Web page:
Hongqi L7 was popular with Communist Party officials
Chinese car maker Hongqi revealed a new sub-six metre version of its luxury L range of models at the Shanghai motor show, where it displayed the three-strong Hongqi L9, L7 and L5 line-up.
Hongqi, which translates as Red Flag, is owned by mainstream car maker FAW. The firm made luxury cars popular among high-ranking Communist Party officials in the 1950s to 1980s, but subsequently stopped making cars until being revived by new owners.
The range-topping L9 is well known for being the most expensive Chinese car on sale, costing around £1 million and is reputedly 6395mm long, although officials could not confirm this or further technical details to Autocar.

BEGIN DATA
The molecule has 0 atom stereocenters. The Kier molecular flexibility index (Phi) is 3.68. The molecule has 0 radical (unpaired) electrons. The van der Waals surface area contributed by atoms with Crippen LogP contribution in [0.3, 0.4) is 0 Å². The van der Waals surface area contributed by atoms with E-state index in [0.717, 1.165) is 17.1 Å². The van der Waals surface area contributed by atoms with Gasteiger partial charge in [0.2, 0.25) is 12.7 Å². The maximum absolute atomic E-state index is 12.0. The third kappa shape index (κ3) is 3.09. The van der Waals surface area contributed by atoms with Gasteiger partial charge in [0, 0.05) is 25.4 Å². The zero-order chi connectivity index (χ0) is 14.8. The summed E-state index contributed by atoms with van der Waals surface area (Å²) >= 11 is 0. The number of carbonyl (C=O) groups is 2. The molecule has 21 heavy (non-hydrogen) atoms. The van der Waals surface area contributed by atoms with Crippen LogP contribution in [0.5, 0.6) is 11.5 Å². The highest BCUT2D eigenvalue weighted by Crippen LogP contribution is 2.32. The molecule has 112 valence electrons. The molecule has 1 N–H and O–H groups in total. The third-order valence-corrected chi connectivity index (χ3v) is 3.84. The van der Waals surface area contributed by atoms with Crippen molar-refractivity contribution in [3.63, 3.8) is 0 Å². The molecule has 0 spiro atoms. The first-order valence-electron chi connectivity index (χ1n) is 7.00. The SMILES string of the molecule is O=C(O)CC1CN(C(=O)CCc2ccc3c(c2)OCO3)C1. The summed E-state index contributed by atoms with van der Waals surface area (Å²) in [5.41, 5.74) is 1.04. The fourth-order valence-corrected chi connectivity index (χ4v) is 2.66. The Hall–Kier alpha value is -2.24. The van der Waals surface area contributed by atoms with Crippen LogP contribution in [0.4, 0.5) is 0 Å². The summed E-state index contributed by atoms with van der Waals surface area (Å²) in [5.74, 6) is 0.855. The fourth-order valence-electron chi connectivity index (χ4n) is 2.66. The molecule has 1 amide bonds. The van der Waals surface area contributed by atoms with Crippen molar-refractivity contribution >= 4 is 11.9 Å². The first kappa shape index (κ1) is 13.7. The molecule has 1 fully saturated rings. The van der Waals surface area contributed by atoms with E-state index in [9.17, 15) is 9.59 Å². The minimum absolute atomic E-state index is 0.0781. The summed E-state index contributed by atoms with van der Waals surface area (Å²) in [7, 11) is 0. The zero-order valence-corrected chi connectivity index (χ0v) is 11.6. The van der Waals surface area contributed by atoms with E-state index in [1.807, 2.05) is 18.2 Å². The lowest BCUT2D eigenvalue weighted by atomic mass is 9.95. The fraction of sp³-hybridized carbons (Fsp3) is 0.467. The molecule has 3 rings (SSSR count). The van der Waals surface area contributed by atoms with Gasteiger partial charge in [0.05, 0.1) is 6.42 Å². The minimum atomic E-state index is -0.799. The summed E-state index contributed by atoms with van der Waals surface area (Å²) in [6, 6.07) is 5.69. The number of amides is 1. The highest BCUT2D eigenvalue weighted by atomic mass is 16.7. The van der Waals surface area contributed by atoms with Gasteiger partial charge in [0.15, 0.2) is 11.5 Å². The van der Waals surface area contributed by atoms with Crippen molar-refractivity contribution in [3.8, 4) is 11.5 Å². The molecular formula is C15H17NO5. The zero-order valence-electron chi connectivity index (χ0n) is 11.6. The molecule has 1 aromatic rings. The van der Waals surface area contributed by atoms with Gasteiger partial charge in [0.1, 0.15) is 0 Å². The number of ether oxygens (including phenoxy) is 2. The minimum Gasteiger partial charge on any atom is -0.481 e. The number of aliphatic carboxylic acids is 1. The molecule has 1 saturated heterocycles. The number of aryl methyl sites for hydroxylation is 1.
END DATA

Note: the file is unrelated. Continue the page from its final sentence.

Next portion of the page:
The cars' popularity among the country's rulers - including taking a starring role in parades to celebrate the 60th anniversary of the Peoples Republic of China in 2010 - has led to the firm extending the range across new, smaller models.
The L7, which is reputedly 6095mm long, was launched last year and has now be joined by the smaller L5 model, which reports suggest is around 5500mm long.
The L7 matches the long wheelbase Rolls-Royce Phantom for length. The L5 is expected to be slightly shorter than a Bentley Mulsanne.
While both the L9 and L7 are powered by a V12 engine with between 400 and 500bhp, no powertrain details were available for the L5.